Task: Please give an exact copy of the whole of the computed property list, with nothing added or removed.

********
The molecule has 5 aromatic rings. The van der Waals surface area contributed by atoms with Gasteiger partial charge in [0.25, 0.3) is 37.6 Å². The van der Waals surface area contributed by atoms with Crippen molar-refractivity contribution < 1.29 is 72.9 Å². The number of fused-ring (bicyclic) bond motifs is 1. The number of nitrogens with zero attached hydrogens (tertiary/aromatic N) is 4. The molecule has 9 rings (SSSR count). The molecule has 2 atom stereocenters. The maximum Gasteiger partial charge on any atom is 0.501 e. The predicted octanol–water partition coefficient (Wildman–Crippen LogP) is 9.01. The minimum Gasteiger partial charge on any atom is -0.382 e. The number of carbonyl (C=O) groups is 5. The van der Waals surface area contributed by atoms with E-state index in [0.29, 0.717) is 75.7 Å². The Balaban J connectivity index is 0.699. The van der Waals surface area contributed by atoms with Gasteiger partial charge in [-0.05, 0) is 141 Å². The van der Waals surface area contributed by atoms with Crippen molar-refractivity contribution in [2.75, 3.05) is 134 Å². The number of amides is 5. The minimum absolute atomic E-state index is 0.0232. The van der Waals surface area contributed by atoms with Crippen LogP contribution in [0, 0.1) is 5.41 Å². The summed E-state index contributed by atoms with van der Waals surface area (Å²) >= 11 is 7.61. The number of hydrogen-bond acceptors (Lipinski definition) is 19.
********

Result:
The molecule has 5 aromatic rings. The van der Waals surface area contributed by atoms with Gasteiger partial charge in [0.25, 0.3) is 37.6 Å². The van der Waals surface area contributed by atoms with Crippen molar-refractivity contribution < 1.29 is 72.9 Å². The number of fused-ring (bicyclic) bond motifs is 1. The number of nitrogens with zero attached hydrogens (tertiary/aromatic N) is 4. The molecule has 9 rings (SSSR count). The molecule has 2 atom stereocenters. The maximum Gasteiger partial charge on any atom is 0.501 e. The predicted octanol–water partition coefficient (Wildman–Crippen LogP) is 9.01. The minimum Gasteiger partial charge on any atom is -0.382 e. The number of carbonyl (C=O) groups is 5. The van der Waals surface area contributed by atoms with E-state index in [0.29, 0.717) is 75.7 Å². The Balaban J connectivity index is 0.699. The van der Waals surface area contributed by atoms with Gasteiger partial charge in [-0.05, 0) is 141 Å². The van der Waals surface area contributed by atoms with Crippen molar-refractivity contribution in [2.75, 3.05) is 134 Å². The number of amides is 5. The minimum absolute atomic E-state index is 0.0232. The van der Waals surface area contributed by atoms with Crippen LogP contribution in [0, 0.1) is 5.41 Å². The summed E-state index contributed by atoms with van der Waals surface area (Å²) >= 11 is 7.61. The number of hydrogen-bond acceptors (Lipinski definition) is 19.